since the Greeks and Romans were at their best merely seasoned nature guides, pointing out truths that should be obvious to all who live on earth. Such truths as, that women’s bodies and souls show that they were made for bearing and nursing children, and for the quiet refuge of the home. That men’s bodies and souls testify to their place as public aggressors, powerfully pursuing a vocation, not the softer life of domesticity. That families ordered according to these realities are consistently happier. …

Why, we ask Paul, may women not preach (1 Tim. 2:12)? Because, as Satan knew, they are by nature more easily deceived (v. 14; cf. 1 Peter 3:7; 2 Tim. 3:6). The weaker vessel is not made for the rigors of the gospel ministry. They shouldn’t preach, because they can’t.

Michael Spangler https://web.archive.org/web/20200615131239/http://www.thedailygenevan.com/blog/2020/5/16/Feminism_In_The_Reformed_Churches_3_The_Book_Tactics

Steven Wedgeworth:

Of course, very few people in Western cultures today are willing to state that male leadership is a natural law and that it should be taken as a general truth for all of human social life …

Women are not permitted to lead in the church because they are not permitted to hold positions of leadership in general. This is not only a matter of individual gifts but also of a kind of sexual hierarchy. The teaching office is an office of “superiority.” Ecclesiastical ordination is a subset of the larger question of political authority. Hierarchy is front and center. …

God’s command is exegeted not only from the text of Scripture but also the book of nature. It exists within the very fabric of creation. Male-only ordination is not only right. It is fitting.

Steven Wedgeworth, https://web.archive.org/web/20200609101308/https://calvinistinternational.com/2019/01/16/male-only-ordination-is-natural-why-the-church-is-a-model-of-reality/

Similar concerns about ontology or natural theology/law appear in many critical reviews of our books:

It is evident that Mrs. Miller defines men and women as substantially equivalent and that the “co-laboring” she sees in Scripture is a partnership of ontological equals. The only differentiation she allows is found in the stubborn realities of biology in the home and ordination in the church. Biology plainly teaches that women are built to bear children, and one cannot contradict biology. Paul plainly teaches male only ordination, and one cannot contradict the apostle.

But wisdom is found in knowing the causes of things. Why did Paul teach what he did? This is never addressed in Mrs. Miller’s book. The reason for this lacuna is a failure to wrestle with relevant ontology. There is some ontological discussion in chapters 1 and 7, but none of it is relevant to the question of men and women, masculinity and femininity. This is where Mrs. Miller’s book fails. This is also where most of today’s voices who speak to this question are failing as well.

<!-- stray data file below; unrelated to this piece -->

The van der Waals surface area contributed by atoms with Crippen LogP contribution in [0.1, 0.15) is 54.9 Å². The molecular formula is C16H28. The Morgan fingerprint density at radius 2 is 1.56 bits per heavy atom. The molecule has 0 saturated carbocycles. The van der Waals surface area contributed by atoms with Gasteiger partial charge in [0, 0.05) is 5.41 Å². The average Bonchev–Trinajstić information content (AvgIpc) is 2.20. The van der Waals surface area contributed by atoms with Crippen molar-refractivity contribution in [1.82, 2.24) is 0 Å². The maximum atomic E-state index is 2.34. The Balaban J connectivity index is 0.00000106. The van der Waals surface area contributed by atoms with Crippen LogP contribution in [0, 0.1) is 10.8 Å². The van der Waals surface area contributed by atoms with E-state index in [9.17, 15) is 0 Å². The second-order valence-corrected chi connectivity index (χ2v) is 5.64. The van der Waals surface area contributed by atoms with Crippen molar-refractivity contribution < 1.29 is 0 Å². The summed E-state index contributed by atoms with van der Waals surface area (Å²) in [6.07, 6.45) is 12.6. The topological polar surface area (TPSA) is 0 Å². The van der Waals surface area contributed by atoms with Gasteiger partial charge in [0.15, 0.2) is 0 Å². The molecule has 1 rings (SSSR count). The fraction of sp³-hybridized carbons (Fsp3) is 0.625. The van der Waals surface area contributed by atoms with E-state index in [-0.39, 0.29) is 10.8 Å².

Bennie Castle, https://www.amazon.com/gp/customer-reviews/R3R6N9N21E499D/ref=cm_cr_getr_d_rvw_ttl?ie=UTF8&ASIN=1629956112

There’s also a non-existent Reformed ontology of males and females, which is the biggest weakness in the book.

Mark Jones, https://www.amazon.com/gp/customer-reviews/RWRG5U7O417UJ/ref=cm_cr_arp_d_rvw_ttl?ie=UTF8&ASIN=B07XFRQGJK

Does natural law or natural theology have anything to teach us about the inherent ontological differences between men and women as those differences relate to authority and submission? If so, how might that affect our understanding of male and female roles in the church and society (apart from the limited question of ordination)?

Jonathan Master, https://web.archive.org/web/20200623040228/https://www.reformation21.org/blog/questions-for-aimee

These beliefs about the nature of men and women play out in practical ways, as evidenced in the comments from the Genevan Commons group. I wrote Beyond Authority and Submission because of my concerns about what is being taught about the nature of men and women and because of how women are being treated:

The world is watching how the church treats women, how it responds
to abuse, and how it protects the vulnerable—or fails them. When women are belittled, when men in authority dismiss abuse charges and circle the wagons, when churches and institutions fail to protect the weak and vulnerable, the world sees this and judges. And it’s not only the individuals and particular churches that are judged. The gospel, Christianity, the universal church, and Christ Himself are judged by our response to abuse. As Paul warned, the gospel is in danger of being reviled because of our actions.

Rachel Green Miller, Beyond Authority and Submission, 241.

Because I want to be faithful to Scripture, and I want to uphold our Reformed confessions, I will continue to work to address areas such as these where extrabiblical and unbiblical ideas and beliefs are influencing what’s taught in our churches. What’s going on at the root of these discussions is too important to ignore.